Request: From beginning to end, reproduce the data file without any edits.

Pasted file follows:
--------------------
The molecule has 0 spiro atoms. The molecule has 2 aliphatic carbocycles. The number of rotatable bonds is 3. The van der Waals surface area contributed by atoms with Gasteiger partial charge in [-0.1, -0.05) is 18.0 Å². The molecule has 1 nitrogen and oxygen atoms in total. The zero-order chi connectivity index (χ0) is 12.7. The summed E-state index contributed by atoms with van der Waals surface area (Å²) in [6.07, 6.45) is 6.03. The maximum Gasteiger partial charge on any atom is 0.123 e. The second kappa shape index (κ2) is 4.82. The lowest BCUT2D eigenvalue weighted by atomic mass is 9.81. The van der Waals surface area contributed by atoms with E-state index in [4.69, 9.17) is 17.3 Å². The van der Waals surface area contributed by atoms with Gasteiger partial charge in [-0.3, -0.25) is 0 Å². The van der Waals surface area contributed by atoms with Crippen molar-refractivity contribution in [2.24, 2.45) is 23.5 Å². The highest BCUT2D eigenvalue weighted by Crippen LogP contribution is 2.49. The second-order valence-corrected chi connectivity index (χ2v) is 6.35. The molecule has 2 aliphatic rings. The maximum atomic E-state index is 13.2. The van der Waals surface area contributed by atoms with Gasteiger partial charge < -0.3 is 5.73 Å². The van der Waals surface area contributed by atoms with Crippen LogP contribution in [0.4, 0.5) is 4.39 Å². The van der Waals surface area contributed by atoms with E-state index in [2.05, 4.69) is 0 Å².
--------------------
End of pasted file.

The molecule has 0 spiro atoms. The molecule has 2 aliphatic carbocycles. The number of rotatable bonds is 3. The van der Waals surface area contributed by atoms with Gasteiger partial charge in [-0.1, -0.05) is 18.0 Å². The molecule has 1 nitrogen and oxygen atoms in total. The zero-order chi connectivity index (χ0) is 12.7. The summed E-state index contributed by atoms with van der Waals surface area (Å²) in [6.07, 6.45) is 6.03. The maximum Gasteiger partial charge on any atom is 0.123 e. The second kappa shape index (κ2) is 4.82. The lowest BCUT2D eigenvalue weighted by atomic mass is 9.81. The van der Waals surface area contributed by atoms with E-state index in [4.69, 9.17) is 17.3 Å². The van der Waals surface area contributed by atoms with Gasteiger partial charge in [-0.3, -0.25) is 0 Å². The van der Waals surface area contributed by atoms with Crippen molar-refractivity contribution in [2.24, 2.45) is 23.5 Å². The highest BCUT2D eigenvalue weighted by Crippen LogP contribution is 2.49. The second-order valence-corrected chi connectivity index (χ2v) is 6.35. The molecule has 2 aliphatic rings. The maximum atomic E-state index is 13.2. The van der Waals surface area contributed by atoms with Gasteiger partial charge < -0.3 is 5.73 Å². The van der Waals surface area contributed by atoms with Crippen LogP contribution in [0.4, 0.5) is 4.39 Å². The van der Waals surface area contributed by atoms with E-state index in [2.05, 4.69) is 0 Å².